BMW for the first time has shared its Autonomous Vehicle roadmap — spanning Level 1 to Level 3 and Level4/5 — in a disclosure earlier this month at a web-based event called The Autonomous, organized by TTTech Auto. The roadmap shows a company that is making vehicle safety a priority. Given that most AV vendors […]
BMW for the first time has shared its Autonomous Vehicle roadmap — spanning Level 1 to Level 3 and Level4/5 — in a disclosure earlier this month at a web-based event called The Autonomous, organized by TTTech Auto.
The roadmap shows a company that is making vehicle safety a priority.
Given that most AV vendors remain secretive about their AV architecture, automotive industry watchers were pleasantly surprised at BMW’s transparency. BMW listed and identified both key building blocks and suppliers of major chips to be incorporated into its vehicles (see Figure 1 below).
Phil Magney, founder and principal analyst at VSI Labs told EE Times, “We have seen tidbits from BMW and Mobileye before, but this is the most comprehensive view of the HW architecture and scalability path.” He added, “It is a little bit unusual for an OEM to reveal this much information about their AV stack.”
Last week, EE Times caught up with Simon Fürst, principal expert in autonomous driving technologies at the BMW Group. We discussed basic tenets of BMW’s AV platform, its AV safety strategy and why BMW sees the upcoming ISO standard is critical to define, develop and test an automated driving system. Fürst is chair of an ISO group working to develop ISO Draft Technology Report (DTR) 4804.
BMW’s AV platform architecture clarifies the company’s AV design priorities. They are focused on scalability and reusability of software and hardware.
Across all BMW passenger vehicles, from current Level 2 to Level 4/5 cars, both hardware and software are being reused as much as possible across ECUs and cameras. BMW’s base platform is built on the AUTOSAR (Automotive Open System Architecture), using classic microcontrollers (BMW is using Infineon’s Aurix).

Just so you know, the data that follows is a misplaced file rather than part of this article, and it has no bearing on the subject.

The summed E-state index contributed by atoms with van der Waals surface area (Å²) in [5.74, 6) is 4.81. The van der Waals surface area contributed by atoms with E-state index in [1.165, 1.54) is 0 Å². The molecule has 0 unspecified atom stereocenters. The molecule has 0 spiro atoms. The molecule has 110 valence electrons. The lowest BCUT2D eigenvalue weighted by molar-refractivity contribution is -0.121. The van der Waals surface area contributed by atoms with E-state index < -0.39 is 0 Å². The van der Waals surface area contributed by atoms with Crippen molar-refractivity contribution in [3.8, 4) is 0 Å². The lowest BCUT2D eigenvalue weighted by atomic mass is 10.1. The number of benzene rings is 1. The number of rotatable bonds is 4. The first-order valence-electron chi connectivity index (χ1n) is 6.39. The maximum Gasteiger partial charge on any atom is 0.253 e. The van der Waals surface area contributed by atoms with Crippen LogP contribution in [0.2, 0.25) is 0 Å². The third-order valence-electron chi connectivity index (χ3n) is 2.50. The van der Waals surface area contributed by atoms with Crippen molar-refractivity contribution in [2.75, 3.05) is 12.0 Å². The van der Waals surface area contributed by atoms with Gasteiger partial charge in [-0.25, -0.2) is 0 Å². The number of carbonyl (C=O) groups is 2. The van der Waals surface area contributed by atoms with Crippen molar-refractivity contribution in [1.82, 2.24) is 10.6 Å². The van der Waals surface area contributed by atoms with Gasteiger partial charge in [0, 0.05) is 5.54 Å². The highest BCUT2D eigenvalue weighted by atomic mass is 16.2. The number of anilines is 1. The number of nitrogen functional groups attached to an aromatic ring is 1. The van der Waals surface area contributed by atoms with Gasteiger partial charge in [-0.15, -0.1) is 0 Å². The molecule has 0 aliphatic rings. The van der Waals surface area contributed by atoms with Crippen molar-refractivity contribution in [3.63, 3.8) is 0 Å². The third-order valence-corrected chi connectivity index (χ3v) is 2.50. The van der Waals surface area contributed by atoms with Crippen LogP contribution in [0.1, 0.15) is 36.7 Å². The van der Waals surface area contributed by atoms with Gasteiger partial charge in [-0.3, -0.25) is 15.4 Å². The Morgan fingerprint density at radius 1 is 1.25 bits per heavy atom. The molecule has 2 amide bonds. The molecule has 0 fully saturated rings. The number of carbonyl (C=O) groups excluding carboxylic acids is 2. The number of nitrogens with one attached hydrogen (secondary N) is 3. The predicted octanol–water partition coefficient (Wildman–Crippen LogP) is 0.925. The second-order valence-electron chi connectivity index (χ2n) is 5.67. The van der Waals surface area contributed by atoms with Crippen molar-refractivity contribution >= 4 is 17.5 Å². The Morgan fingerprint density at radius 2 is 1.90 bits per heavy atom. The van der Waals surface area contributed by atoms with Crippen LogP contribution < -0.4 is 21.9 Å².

As it increases levels of automated driving and their features, BMW addresses those needs by deploying additional sensor systems and high-end microprocessors. The platform’s baseline uses Infineon’s Aurix and Renesas’ R-CAR SoCs to optimize its application in stereo front cameras.
For Level 3 models, BMW is adding two Mobileye EyeQ5, two Intel Denverton CPUs and another Aurix. For Level 4/5 vehicles, BMW expands the configuration to three EyeQ5, one Xeon 24C and Aurix.
Safety by design
Magney told EE Times, “First, I like the partitioning of the AV stack(s). The L1/L2 is classified as ADAS while the L3/L4/L5 is classified under HAD (Highly Automated Driving). Everything is incremental. Under the BMW architecture the L2 becomes a fallback for the L3.” He added, “These systems run separate ECUs, and both utilize Classic and Adaptive AUTOSAR. At the HAD level, you rely on dual ASIL-B channels… so collectively the safety of the system is greater than the sum of its parts.”
For many car OEMs, “Safety First” has become a key talking point as they push AV development efforts. But how carmakers are going about building safety-by-design AVs remains an issue rarely revealed or openly debated.
BMW, however, has diverged by disclosing both its AV roadmap and safety-first strategy in a highly automated driving architecture.
As presented at The Autonomous, Fürst explained that BMW has installed a dual processing architecture — a main and a fallback computer – to ensure safety for L3, L4 and L5 vehicles. Under the architecture, with a primary and secondary ASIL channel, the primary channel calculates the main trajectory for the vehicle. The secondary channel is there to supervise the primary channel.
Whenever the secondary channel detects that the primary channel is generating a trajectory that will result in an accident or crash, it will alert the selector, which switches to a safety trajectory provided by the secondary channel. Fürst confirmed this is a classic doer-checker approach: “Yes. These two channels are constantly cross checking.”
Notably, however, the primary ASIL channel also cross-checks with the secondary channel. When the channels find themselves in disagreement or “misfit” on a trajectory, the system goes into a degraded mode. This is handled by yet another processing block, driven by an independent power supply. This allows the car to continue running in a degraded mode, even with a major power failure. Put simply, BMW is using a level 2 stack as a fallback for the Level 3.
This fail-degraded channel running on separate power is designed to execute the minimum risk maneuver calculated as a fallback trajectory. This channel functions independently from the main system. It can drive a redundant braking/steering system, bringing the vehicle into a safe position. But as Fürst pointed out, this redundant unit cannot perform full functions. “It only has a limited capability.”
AV: Bringing Standards Together for Safety
‘Modern and classic’